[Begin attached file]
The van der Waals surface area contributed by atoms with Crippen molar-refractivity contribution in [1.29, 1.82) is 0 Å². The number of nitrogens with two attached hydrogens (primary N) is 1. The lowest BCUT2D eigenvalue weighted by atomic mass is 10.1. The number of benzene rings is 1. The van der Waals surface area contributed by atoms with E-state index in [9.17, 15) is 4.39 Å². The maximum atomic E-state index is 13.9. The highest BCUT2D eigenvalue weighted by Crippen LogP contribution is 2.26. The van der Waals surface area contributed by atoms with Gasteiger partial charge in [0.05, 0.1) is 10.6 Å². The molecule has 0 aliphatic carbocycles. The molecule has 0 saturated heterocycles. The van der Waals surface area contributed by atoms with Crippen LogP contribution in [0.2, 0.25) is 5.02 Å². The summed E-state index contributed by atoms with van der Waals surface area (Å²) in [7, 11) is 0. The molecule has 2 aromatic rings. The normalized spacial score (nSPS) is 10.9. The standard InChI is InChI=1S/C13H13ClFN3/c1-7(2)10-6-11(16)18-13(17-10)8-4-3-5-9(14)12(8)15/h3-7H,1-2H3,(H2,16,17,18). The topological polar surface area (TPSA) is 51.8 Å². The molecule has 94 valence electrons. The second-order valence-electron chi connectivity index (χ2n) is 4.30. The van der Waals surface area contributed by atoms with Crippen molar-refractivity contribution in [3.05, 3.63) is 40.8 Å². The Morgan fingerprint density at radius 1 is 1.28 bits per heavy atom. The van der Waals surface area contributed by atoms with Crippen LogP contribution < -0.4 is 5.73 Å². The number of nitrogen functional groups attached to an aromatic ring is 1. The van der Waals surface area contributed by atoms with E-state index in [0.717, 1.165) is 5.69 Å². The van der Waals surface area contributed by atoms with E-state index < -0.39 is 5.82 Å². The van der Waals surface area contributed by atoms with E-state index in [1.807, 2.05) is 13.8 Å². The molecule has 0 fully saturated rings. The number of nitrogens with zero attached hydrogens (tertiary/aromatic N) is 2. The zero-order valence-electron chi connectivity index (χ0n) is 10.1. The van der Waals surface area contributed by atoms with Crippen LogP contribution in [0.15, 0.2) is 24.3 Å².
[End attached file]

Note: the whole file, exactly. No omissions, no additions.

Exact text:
The van der Waals surface area contributed by atoms with Crippen molar-refractivity contribution in [1.29, 1.82) is 0 Å². The number of nitrogens with two attached hydrogens (primary N) is 1. The lowest BCUT2D eigenvalue weighted by atomic mass is 10.1. The number of benzene rings is 1. The van der Waals surface area contributed by atoms with E-state index in [9.17, 15) is 4.39 Å². The maximum atomic E-state index is 13.9. The highest BCUT2D eigenvalue weighted by Crippen LogP contribution is 2.26. The van der Waals surface area contributed by atoms with Gasteiger partial charge in [0.05, 0.1) is 10.6 Å². The molecule has 0 aliphatic carbocycles. The molecule has 0 saturated heterocycles. The van der Waals surface area contributed by atoms with Crippen LogP contribution in [0.2, 0.25) is 5.02 Å². The summed E-state index contributed by atoms with van der Waals surface area (Å²) in [7, 11) is 0. The molecule has 2 aromatic rings. The normalized spacial score (nSPS) is 10.9. The standard InChI is InChI=1S/C13H13ClFN3/c1-7(2)10-6-11(16)18-13(17-10)8-4-3-5-9(14)12(8)15/h3-7H,1-2H3,(H2,16,17,18). The topological polar surface area (TPSA) is 51.8 Å². The molecule has 94 valence electrons. The second-order valence-electron chi connectivity index (χ2n) is 4.30. The van der Waals surface area contributed by atoms with Crippen molar-refractivity contribution in [3.05, 3.63) is 40.8 Å². The Morgan fingerprint density at radius 1 is 1.28 bits per heavy atom. The van der Waals surface area contributed by atoms with Crippen LogP contribution < -0.4 is 5.73 Å². The number of nitrogen functional groups attached to an aromatic ring is 1. The van der Waals surface area contributed by atoms with E-state index in [0.717, 1.165) is 5.69 Å². The van der Waals surface area contributed by atoms with E-state index < -0.39 is 5.82 Å². The van der Waals surface area contributed by atoms with E-state index in [1.807, 2.05) is 13.8 Å². The molecule has 0 fully saturated rings. The number of nitrogens with zero attached hydrogens (tertiary/aromatic N) is 2. The zero-order valence-electron chi connectivity index (χ0n) is 10.1. The van der Waals surface area contributed by atoms with Crippen LogP contribution in [0.15, 0.2) is 24.3 Å².